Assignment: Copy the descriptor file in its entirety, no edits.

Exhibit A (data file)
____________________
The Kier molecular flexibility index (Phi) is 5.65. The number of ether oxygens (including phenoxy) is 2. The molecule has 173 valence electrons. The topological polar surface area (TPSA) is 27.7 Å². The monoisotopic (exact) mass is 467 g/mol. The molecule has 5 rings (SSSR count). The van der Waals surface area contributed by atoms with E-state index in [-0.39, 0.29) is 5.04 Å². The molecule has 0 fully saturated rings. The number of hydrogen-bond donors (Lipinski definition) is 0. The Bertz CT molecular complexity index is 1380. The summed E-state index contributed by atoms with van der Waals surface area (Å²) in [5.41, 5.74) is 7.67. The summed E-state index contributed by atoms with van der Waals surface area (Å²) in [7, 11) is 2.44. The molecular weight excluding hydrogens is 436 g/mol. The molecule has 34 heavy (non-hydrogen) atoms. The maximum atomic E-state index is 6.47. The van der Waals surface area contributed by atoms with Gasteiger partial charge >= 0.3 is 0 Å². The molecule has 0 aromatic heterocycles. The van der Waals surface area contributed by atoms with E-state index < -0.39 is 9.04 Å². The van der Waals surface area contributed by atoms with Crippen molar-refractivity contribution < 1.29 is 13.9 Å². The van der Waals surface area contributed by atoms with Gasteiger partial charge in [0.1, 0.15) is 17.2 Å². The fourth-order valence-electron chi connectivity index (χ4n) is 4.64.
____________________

The Kier molecular flexibility index (Phi) is 5.65. The number of ether oxygens (including phenoxy) is 2. The molecule has 173 valence electrons. The topological polar surface area (TPSA) is 27.7 Å². The monoisotopic (exact) mass is 467 g/mol. The molecule has 5 rings (SSSR count). The van der Waals surface area contributed by atoms with E-state index in [-0.39, 0.29) is 5.04 Å². The molecule has 0 fully saturated rings. The number of hydrogen-bond donors (Lipinski definition) is 0. The Bertz CT molecular complexity index is 1380. The summed E-state index contributed by atoms with van der Waals surface area (Å²) in [5.41, 5.74) is 7.67. The summed E-state index contributed by atoms with van der Waals surface area (Å²) in [7, 11) is 2.44. The molecular weight excluding hydrogens is 436 g/mol. The molecule has 34 heavy (non-hydrogen) atoms. The maximum atomic E-state index is 6.47. The van der Waals surface area contributed by atoms with Gasteiger partial charge >= 0.3 is 0 Å². The molecule has 0 aromatic heterocycles. The van der Waals surface area contributed by atoms with E-state index < -0.39 is 9.04 Å². The van der Waals surface area contributed by atoms with Crippen molar-refractivity contribution < 1.29 is 13.9 Å². The van der Waals surface area contributed by atoms with Gasteiger partial charge in [0.1, 0.15) is 17.2 Å². The fourth-order valence-electron chi connectivity index (χ4n) is 4.64.